European citizens and businesses want our time and efforts to be focused on big and urgent things, whilst striving for simple, evidence-based, predictable and proportionate laws which deliver maximum benefits.
The Commission carefully examines each year all pending proposals to assess whether they should be maintained, amended or withdrawn. We have proposed to withdraw 15 pending proposals that are technically outdated or no longer serve their purpose, to allow the co-legislators to focus on the proposals that really matter.
Is this Work Programme a comprehensive list of everything the Commission will do in 2018?
The Commission Work programme highlights the new key political initiatives planned by the Commission for 2018. The Commission also has ongoing obligations to ensure that existing legislation or programmes are well implemented and deliver concrete results on the ground. The Commission can also take unplanned initiatives in response to events throughout the course of the year which require urgent action at European level.
When will the Commission implement the proposals set out in the Work Programme?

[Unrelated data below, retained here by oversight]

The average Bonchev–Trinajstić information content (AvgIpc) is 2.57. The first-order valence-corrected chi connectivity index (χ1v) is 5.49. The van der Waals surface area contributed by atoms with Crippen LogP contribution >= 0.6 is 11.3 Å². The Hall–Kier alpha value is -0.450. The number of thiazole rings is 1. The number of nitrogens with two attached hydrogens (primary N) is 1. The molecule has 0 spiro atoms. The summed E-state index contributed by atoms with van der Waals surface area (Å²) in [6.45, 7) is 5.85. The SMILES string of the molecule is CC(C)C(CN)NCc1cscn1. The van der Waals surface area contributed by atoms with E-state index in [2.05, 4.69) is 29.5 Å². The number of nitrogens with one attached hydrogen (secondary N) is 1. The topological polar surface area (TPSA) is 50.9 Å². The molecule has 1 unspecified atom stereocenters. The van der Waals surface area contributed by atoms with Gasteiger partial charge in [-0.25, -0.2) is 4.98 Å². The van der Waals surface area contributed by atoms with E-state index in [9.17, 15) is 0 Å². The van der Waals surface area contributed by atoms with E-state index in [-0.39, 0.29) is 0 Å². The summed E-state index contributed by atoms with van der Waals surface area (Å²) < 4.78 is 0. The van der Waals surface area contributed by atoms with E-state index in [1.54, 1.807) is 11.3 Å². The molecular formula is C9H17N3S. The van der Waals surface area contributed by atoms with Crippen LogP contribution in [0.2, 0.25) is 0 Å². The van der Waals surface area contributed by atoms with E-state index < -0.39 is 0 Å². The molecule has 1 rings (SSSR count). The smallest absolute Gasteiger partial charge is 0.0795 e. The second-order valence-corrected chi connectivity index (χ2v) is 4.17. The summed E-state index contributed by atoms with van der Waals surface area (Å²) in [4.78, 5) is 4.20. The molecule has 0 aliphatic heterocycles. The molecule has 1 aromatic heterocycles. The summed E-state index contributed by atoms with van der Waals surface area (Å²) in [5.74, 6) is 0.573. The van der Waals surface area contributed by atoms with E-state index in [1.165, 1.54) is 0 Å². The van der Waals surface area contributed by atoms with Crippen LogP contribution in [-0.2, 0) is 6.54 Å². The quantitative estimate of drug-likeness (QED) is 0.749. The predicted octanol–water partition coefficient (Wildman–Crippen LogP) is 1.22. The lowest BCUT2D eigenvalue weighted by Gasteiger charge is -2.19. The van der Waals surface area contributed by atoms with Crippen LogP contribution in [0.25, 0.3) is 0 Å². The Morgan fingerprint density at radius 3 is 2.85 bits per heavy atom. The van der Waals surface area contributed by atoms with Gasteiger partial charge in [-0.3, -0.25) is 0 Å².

In line with the commitments under the new Inter-institutional Agreement on Better Law-Making, the Work Programme indicates the envisaged timetable to the extent possible. The Work Programme also gives details, as far as available and on an indicative basis, on the intended legal base, the type of legal act and any other relevant procedural information, including information on impact assessment and evaluation work.
Roadmaps for individual actions have already been published or will be published shortly, giving further details on the planned initiatives and providing the opportunity for stakeholders and citizens to give feedback on the Commission's plans
For more information
Press release: Commission Work Programme 2018: An agenda for a more united, stronger and more democratic Europe